Tuesday, July 24, 2007

Virginia's Road Rage

Virginians keep getting more and more upset with the state's new "abusive driver fees," first reported by the Washington Post back in June. Under the new system, drivers convicted of certain traffic offenses will get hit up with an extra "fee" on top of the ordinary fine they're assessed by the judge. And the fees are hefty: if you drive more than 20 miles an hour over the speed limit, you'll pay the ordinary $200 fine and then get assessed a "fee" of $1,050 by the state. Quite an unhappy surprise.

And, oh, by the way, the fees apply only to Virginians -- out-of-state bad drivers don't have to pay them.

Since the fees were first reported by the Post they've led to a long series of articles about how upset Virginians are: first there was a report of a "growing backlash," then an "outcry" and a claim that some of the fees were "mistakes," then a petition for repeal that got over 100,000 signatures. The latest word is a report on the unintended consequences of similar fees in other states that have adopted them, such as an increase in unlicensed drivers (people who've had their licenses suspended because they can't afford to pay the fees), and a suggestion that the fees haven't done much to improve safety in those states.

The fundamental problem, I would say, is that once fees become detached from their original purpose, it's impossible to deal with them properly. The purpose of fines for speeding and other driving offenses should be to punish and deter bad driving. The fees should be set at a level sufficient to make people think twice about speeding or doing something else that's hazardous. The goal should be to improve safety on the roads.

It's clear, however, that the purpose of the new Virginia fees is to raise revenue. The fees originated as a substitute for a statewide tax increase. Once that becomes the goal, there's no stopping point. Why not charge speeders $5,000? And $10,000 for drivers running a red light?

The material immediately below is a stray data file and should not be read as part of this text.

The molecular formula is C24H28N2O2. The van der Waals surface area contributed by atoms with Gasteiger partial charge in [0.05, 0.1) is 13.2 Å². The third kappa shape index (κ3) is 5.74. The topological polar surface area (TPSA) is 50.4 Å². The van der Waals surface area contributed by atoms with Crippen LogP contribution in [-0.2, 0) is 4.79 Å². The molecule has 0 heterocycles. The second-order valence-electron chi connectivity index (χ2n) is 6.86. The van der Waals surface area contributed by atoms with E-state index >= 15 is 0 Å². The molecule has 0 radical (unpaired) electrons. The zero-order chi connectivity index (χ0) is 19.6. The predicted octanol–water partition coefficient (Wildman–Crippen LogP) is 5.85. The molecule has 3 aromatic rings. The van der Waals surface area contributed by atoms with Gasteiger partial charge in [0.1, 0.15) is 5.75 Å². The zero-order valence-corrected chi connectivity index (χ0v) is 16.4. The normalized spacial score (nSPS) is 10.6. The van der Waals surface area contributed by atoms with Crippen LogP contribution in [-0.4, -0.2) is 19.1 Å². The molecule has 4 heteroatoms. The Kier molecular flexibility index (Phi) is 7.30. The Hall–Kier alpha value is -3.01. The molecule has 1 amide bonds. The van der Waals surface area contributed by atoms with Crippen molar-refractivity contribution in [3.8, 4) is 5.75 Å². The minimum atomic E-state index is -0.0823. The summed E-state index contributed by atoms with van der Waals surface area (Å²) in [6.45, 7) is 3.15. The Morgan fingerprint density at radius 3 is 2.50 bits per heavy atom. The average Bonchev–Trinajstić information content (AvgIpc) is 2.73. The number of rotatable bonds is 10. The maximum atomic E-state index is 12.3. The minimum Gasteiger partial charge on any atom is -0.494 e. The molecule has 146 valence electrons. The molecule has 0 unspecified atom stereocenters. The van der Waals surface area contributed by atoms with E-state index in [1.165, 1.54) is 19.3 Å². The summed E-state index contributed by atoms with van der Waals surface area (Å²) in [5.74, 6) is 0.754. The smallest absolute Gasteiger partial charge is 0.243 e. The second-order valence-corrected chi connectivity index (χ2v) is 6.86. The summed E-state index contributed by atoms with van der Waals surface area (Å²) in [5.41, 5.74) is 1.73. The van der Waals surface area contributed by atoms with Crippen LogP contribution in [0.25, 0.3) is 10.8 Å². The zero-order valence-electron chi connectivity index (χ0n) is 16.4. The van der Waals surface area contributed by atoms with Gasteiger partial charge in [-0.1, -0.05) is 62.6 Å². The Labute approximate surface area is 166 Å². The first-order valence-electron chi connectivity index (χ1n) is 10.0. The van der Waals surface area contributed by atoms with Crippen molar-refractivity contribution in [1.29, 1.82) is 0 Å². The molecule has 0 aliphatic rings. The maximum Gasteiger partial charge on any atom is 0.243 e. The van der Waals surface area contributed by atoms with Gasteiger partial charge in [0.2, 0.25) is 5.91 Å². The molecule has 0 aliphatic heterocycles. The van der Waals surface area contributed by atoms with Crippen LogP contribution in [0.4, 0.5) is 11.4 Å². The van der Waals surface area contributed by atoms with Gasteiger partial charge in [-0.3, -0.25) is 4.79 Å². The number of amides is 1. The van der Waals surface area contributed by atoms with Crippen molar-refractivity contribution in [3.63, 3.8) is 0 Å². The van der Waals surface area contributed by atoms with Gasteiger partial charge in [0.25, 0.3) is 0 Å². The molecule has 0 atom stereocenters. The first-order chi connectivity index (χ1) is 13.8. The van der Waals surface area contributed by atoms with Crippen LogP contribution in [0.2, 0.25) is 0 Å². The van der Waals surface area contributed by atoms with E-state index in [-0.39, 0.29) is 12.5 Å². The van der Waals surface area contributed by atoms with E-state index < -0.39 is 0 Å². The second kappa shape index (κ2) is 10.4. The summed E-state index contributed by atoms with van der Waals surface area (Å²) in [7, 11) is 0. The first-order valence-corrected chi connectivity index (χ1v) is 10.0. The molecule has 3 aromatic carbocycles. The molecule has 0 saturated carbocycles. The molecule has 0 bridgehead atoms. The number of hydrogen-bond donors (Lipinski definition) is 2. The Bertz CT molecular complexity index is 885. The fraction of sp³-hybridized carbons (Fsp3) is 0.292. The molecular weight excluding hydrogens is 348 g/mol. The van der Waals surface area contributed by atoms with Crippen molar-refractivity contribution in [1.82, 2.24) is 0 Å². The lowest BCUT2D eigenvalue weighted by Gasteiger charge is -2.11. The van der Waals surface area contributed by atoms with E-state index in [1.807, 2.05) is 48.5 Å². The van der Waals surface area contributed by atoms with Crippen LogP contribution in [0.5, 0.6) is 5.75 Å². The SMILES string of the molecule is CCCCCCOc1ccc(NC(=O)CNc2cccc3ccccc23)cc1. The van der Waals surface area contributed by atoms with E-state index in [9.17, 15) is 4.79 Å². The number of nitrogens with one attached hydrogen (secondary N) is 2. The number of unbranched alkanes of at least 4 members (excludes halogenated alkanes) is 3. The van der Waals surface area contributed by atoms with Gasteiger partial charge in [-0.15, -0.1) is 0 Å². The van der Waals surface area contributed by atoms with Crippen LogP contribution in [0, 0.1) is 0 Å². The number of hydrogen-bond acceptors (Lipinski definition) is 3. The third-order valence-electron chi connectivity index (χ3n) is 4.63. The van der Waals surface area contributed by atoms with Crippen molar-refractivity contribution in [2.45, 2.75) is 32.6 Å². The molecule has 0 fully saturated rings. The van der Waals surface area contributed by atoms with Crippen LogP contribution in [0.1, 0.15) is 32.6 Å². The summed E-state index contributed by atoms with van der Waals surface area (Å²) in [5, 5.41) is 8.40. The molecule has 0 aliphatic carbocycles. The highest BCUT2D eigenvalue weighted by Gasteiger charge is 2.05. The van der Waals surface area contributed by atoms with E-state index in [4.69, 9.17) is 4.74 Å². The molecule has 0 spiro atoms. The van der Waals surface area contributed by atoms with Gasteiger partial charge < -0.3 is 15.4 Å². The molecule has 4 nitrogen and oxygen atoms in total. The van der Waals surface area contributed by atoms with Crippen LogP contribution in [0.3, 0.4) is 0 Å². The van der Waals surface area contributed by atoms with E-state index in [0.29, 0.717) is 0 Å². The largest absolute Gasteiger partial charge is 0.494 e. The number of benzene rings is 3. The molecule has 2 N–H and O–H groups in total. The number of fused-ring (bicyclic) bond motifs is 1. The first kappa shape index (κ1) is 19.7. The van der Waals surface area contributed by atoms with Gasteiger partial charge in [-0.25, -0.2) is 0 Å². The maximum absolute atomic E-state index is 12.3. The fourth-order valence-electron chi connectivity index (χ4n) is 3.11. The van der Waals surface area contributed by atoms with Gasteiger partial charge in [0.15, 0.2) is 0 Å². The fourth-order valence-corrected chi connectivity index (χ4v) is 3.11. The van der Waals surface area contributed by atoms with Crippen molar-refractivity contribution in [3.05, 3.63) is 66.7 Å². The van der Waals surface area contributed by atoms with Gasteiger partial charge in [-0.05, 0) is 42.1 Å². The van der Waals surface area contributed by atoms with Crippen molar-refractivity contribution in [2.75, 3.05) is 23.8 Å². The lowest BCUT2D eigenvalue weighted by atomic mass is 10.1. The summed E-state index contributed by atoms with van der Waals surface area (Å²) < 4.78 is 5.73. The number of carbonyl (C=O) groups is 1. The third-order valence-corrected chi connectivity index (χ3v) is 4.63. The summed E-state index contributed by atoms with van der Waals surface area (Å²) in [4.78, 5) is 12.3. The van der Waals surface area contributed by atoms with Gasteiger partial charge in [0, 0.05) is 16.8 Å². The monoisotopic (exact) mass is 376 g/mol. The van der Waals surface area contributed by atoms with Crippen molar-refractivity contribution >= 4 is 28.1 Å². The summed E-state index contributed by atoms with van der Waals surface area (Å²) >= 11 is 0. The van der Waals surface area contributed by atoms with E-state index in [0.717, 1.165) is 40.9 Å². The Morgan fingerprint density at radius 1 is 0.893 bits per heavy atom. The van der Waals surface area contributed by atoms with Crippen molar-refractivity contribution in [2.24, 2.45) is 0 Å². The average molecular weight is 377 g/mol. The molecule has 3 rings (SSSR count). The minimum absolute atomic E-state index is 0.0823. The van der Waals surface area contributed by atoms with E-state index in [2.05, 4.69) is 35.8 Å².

Once fees become primarily about revenue, their ability to serve their original function can be greatly reduced. The best example, I think, is the rush-hour times on Washington's subway, the Metro. When I arrived in town, evening rush hour was defined as ending at 7 pm. In 1995, it was extended to 8 pm.

Now, that was ridiculous. The purpose of rush hour (during which the fares are higher) is to spread out passenger traffic by giving people an incentive to leave work later. Rush hour ending at 7 pm can do that with some success. But if rush hour goes until 8, the number of people willing to wait is going to decrease pretty sharply.

The obvious problem was that Metro's board had detached rush hour from its purpose. They didn't extend it until 8 because that made sense in terms of spreading out passenger traffic; they just needed more money, and so they decided to hit up more riders -- basically, almost all the commuters -- for the rush hour fares. But once they did that, rush hour couldn't serve its function of spreading out passengers, because people wouldn't want to wait until 8. I presume the trains got a lot more crowded from 5:30 - 6:30, as the people who used to wait until 7 just went home when they really wanted to. Today, the rush hour fare (officially known as the "regular fare," isn't that nice) has returned to its more sensible 7 pm ending time.

Virginia will, doubtless, experience a similar fate if it keeps its "abusive driver" fees. They may sound like a safety measure, but so long as they are really a revenue measure, I doubt they will be set at a level that will best serve the safety function. They'll be too high, they will have unintended consequences, and you'll see a lot of unsmiling Virginians on the roads.

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